David: Well, years ago, yes, basically the ERP systems that we put in were the main source for all data. Everything came in and out of it. It was the main hub. Then, in the mid to late ’90s, things started to get decentralized, basically sharing amongst themselves without a central hub. All the applications started working together, so it decoupled everything. Today, we are sometimes working on one application only to find out that there are five other ERP applications in the environment. So, we are not really talking about just Microsoft Dynamics AX, for example. We are talking about order processing and how the order process works through the system. It is definitely much more agnostic.

And technology- ERP, yes, there are specifics within each application, but to a large extent, ERP is ERP. So, if an ERP application is coming into the building, it is not just coming into the order entry area. It is going to manufacturing, and then it is going to shipping, and then invoicing, and finally out the door. It is a lot more interesting because you are not limited to: “Okay, this ERP system we are talking about only does this.” We do not have that problem anymore. Years ago, we would say, “Well, we cannot do that unless we write this major customization.”

It frees us of that; it really does.

Brian: Let’s pause here, and in our next segment, we will talk about the evolution of project management and software selection: 1991 to 2021.

Stay tuned for more…

This ends Part 3 of our conversation about ERP Past, Present, Future. Watch the SSG blog for the next installment, coming soon.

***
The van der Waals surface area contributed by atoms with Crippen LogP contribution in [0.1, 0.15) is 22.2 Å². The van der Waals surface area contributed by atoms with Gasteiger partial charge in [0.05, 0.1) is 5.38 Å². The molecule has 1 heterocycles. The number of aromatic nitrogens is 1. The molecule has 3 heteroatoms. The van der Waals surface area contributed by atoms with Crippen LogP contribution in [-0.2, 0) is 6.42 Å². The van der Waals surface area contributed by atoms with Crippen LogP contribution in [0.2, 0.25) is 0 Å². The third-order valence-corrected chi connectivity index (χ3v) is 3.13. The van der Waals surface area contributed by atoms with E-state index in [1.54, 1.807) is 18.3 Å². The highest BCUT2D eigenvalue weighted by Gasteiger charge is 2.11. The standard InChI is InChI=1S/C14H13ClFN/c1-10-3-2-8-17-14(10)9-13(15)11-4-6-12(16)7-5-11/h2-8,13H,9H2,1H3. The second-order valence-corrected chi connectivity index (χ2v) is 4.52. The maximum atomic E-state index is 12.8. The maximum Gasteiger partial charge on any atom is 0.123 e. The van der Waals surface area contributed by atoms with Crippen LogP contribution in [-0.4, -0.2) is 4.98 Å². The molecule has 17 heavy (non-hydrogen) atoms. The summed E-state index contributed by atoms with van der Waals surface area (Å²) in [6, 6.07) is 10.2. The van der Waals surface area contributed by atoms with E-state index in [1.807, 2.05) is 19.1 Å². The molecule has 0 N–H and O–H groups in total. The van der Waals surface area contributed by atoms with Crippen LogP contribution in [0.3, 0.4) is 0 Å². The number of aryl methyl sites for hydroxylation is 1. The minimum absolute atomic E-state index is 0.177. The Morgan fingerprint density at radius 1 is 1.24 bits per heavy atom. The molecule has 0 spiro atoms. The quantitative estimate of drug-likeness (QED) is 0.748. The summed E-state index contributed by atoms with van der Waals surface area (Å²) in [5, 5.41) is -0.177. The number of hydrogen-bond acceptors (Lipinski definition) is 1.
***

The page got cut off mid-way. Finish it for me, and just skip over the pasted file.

Meanwhile, here is how to contact David Cervelli and Brian Iinuma at Strategic Systems Group (SSG). Just call (310) 539-4645 or use our contact form.

Meet David and Brian

David Cervelli, Managing Partner at Strategic Systems Group, is primarily responsible for the delivery of services to SSG’s clients. David’s experience in Information Technology and Enterprise Resource Planning (ERP) spans more than 30 years. Primarily focused on Infor and Microsoft Dynamics applications, David had the opportunity to assist large and small companies in various roles to deliver solutions and enhance clients’ business processes successfully.

Brian Iinuma, President at Strategic Systems Group. Brian Iinuma has over 30 years IT experience in Enterprise Resource Planning (ERP), payment processing, and direct marketing. He is the President and co-founder of Strategic Systems Group, Inc. (SSG), a provider of IT services to manufacturing and wholesale distribution companies. SSG’s core competence is the implementation and support of ERP applications including Infor LN and Microsoft Dynamics.  Mr. Iinuma serves on the board of directors of the Southern California chapter of the International Association of Microsoft Channel Partners and co-hosts the True Stories in Tech podcast. Mr. Iinuma is the #1 bestselling author and holds B.S. and MBA degrees from the University of California, Los Angeles.